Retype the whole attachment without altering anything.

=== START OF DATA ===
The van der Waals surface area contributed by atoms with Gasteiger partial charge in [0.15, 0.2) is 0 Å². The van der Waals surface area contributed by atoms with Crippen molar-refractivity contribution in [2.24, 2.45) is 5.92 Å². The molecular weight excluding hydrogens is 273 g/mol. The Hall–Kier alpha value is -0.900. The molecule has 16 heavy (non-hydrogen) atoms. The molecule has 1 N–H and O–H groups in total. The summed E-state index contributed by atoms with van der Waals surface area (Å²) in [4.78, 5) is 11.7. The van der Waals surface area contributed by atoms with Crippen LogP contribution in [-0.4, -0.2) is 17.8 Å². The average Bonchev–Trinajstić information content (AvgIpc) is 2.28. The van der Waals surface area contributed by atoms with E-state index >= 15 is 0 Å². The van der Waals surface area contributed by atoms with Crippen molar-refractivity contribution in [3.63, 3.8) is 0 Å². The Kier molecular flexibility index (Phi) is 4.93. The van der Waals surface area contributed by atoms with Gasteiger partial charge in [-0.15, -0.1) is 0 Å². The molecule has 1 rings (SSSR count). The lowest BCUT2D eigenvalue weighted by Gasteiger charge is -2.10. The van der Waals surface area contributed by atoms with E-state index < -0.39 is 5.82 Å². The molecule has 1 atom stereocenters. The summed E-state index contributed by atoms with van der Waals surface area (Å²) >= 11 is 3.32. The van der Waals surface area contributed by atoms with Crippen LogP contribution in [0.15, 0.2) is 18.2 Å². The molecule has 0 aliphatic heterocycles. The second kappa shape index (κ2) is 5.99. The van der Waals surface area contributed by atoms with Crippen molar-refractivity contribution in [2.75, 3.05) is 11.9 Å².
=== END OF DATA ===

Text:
The van der Waals surface area contributed by atoms with Gasteiger partial charge in [0.15, 0.2) is 0 Å². The van der Waals surface area contributed by atoms with Crippen molar-refractivity contribution in [2.24, 2.45) is 5.92 Å². The molecular weight excluding hydrogens is 273 g/mol. The Hall–Kier alpha value is -0.900. The molecule has 16 heavy (non-hydrogen) atoms. The molecule has 1 N–H and O–H groups in total. The summed E-state index contributed by atoms with van der Waals surface area (Å²) in [4.78, 5) is 11.7. The van der Waals surface area contributed by atoms with Crippen LogP contribution in [-0.4, -0.2) is 17.8 Å². The average Bonchev–Trinajstić information content (AvgIpc) is 2.28. The van der Waals surface area contributed by atoms with E-state index >= 15 is 0 Å². The van der Waals surface area contributed by atoms with Crippen molar-refractivity contribution in [3.63, 3.8) is 0 Å². The Kier molecular flexibility index (Phi) is 4.93. The van der Waals surface area contributed by atoms with Gasteiger partial charge in [-0.15, -0.1) is 0 Å². The molecule has 1 rings (SSSR count). The lowest BCUT2D eigenvalue weighted by Gasteiger charge is -2.10. The van der Waals surface area contributed by atoms with E-state index < -0.39 is 5.82 Å². The molecule has 1 atom stereocenters. The summed E-state index contributed by atoms with van der Waals surface area (Å²) >= 11 is 3.32. The van der Waals surface area contributed by atoms with Crippen LogP contribution in [0.15, 0.2) is 18.2 Å². The molecule has 0 aliphatic heterocycles. The second kappa shape index (κ2) is 5.99. The van der Waals surface area contributed by atoms with Crippen molar-refractivity contribution in [2.75, 3.05) is 11.9 Å².